Diversity – of minds and bodies


I saw a woman jogging along one of Vermont’s main roads near Green Mountain at Fox Run and I started to laugh.

The laughter was a combination of flash backs to a time when I’d see a fit woman exercising, and immediately be annoyed and exclaim through my guffaws, “what is she doing exercising, she doesn’t need it.” For those of you that have struggled with excess weight in your life, you already recognize my cognitive distortion, for the rest here is the thought process that leads to that kind of statement…

“normal” people (read: “thin women”) just are “like that”…I’m like this because of (pick one that fits overall mood at the time) #1 I’m different #2 I’m plagued #3 I’m a failure.

Based on those options above, exercise is a means of torture only for those that are fat. Exercise defined was: forcing oneself to move one’s fat body in an unnatural way, guaranteed to degrade the spirit while the body contorts abnormally and painfully. Exercise will reform the fat body but only if one joins the cult of the Sweat god, and are willing to worship at the Temple 3 hours a day, seven days a week. Those that do not maintain their perfect worship schedule and aren’t transformed into “thin” are obviously also failures. 

The warped thinking there is pretty obvious in this context, but lets look at some of the thinking of the people that don’t struggle with their weight.

“Since my weight is “normal” those fat women are obviously doing something wrong. They are either gluttons, or lazy, or slovenly, or worse – haven’t they ever heard of a diet?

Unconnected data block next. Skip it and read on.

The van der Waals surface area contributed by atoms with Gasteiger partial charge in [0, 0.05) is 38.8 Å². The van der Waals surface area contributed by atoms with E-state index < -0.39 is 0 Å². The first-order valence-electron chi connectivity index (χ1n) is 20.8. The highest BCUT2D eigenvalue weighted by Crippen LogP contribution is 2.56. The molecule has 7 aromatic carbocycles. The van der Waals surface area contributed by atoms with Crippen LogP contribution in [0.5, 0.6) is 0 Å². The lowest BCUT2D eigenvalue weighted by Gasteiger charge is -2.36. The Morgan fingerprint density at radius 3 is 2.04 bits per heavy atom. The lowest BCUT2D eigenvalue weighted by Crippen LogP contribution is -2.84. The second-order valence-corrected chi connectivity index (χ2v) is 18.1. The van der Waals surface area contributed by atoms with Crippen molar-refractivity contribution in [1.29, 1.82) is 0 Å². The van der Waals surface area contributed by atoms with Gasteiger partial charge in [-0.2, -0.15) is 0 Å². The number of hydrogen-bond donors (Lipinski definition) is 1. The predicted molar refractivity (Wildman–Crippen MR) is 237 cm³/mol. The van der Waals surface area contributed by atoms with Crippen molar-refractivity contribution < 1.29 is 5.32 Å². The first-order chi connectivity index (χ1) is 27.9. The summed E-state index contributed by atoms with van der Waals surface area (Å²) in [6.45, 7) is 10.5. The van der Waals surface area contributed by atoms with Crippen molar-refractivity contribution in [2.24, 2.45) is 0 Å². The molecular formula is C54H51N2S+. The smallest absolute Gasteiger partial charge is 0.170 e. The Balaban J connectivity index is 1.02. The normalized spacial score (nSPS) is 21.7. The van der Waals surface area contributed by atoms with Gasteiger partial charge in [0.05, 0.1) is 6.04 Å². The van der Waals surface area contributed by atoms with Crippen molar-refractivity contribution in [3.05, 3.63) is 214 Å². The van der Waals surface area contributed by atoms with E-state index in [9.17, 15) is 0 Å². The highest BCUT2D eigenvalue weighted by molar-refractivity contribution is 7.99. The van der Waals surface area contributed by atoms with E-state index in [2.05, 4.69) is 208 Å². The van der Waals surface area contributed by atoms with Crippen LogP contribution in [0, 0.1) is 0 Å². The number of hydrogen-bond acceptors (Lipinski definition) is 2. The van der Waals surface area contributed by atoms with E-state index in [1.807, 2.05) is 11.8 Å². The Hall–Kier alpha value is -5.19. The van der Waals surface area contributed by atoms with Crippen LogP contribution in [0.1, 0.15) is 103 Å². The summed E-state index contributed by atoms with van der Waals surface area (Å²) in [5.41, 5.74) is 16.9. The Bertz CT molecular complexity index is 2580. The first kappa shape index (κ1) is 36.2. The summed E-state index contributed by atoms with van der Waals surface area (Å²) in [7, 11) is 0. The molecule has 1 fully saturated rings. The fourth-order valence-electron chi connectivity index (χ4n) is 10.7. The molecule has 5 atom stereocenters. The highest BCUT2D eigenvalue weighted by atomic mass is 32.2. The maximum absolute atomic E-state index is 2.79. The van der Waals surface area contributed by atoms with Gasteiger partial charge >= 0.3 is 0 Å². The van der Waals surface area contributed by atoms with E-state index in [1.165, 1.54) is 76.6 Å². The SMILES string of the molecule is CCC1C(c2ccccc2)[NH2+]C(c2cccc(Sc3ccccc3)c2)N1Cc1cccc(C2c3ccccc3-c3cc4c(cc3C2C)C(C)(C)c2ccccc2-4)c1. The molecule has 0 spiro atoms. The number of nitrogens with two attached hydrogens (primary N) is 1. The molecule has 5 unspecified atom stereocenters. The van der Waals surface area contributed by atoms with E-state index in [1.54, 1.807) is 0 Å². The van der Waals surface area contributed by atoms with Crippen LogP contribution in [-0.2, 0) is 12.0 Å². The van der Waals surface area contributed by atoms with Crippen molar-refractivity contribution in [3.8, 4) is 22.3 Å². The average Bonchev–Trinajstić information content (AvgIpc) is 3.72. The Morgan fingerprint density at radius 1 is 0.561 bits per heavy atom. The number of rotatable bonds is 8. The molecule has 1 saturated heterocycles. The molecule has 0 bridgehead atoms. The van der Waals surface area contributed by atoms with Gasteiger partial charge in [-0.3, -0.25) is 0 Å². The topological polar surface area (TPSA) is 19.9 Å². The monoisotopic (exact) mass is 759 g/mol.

This base thought pattern (fat can be made thin by a little discipline – the kind that the fatty in question is ignorant of) then transform into these helpful kinds of suggestions, “Why don’t you just cut back, dear? You know, I quit using cream and sugar in my coffee and I lot 10 pounds in one week?” Of course this wisdom is being dispensed to a woman that has been on 300 calories a day diets – where brushing her teeth before bed would put her caloric intake a little over for the day. I won’t go on, because I know you’ve heard many, many more such helpful tips.

Test this out….ask someone you know fairly well that struggles with her weight how many diets she’s been on (the answer will be “thousands”), then ask how much weight she’s lost collectively on these diets (the answer will be “hundreds”) then ask her weight her net weight loss/gain is between her first diet weight and her present weight (depending on how long she’s been dieting, the answer will be 10 to 150 lbs overall gain).

I’ve grown to see the errors of my thinking – fit women are fit because they exercise – I’d like to world’s thinking to also mature…that fit women come in all sizes, and fat is more than the erroneous “equation” of ‘calories in, calories out.’ Or more simply, can’t we just be a little kinder to ourselves and others?

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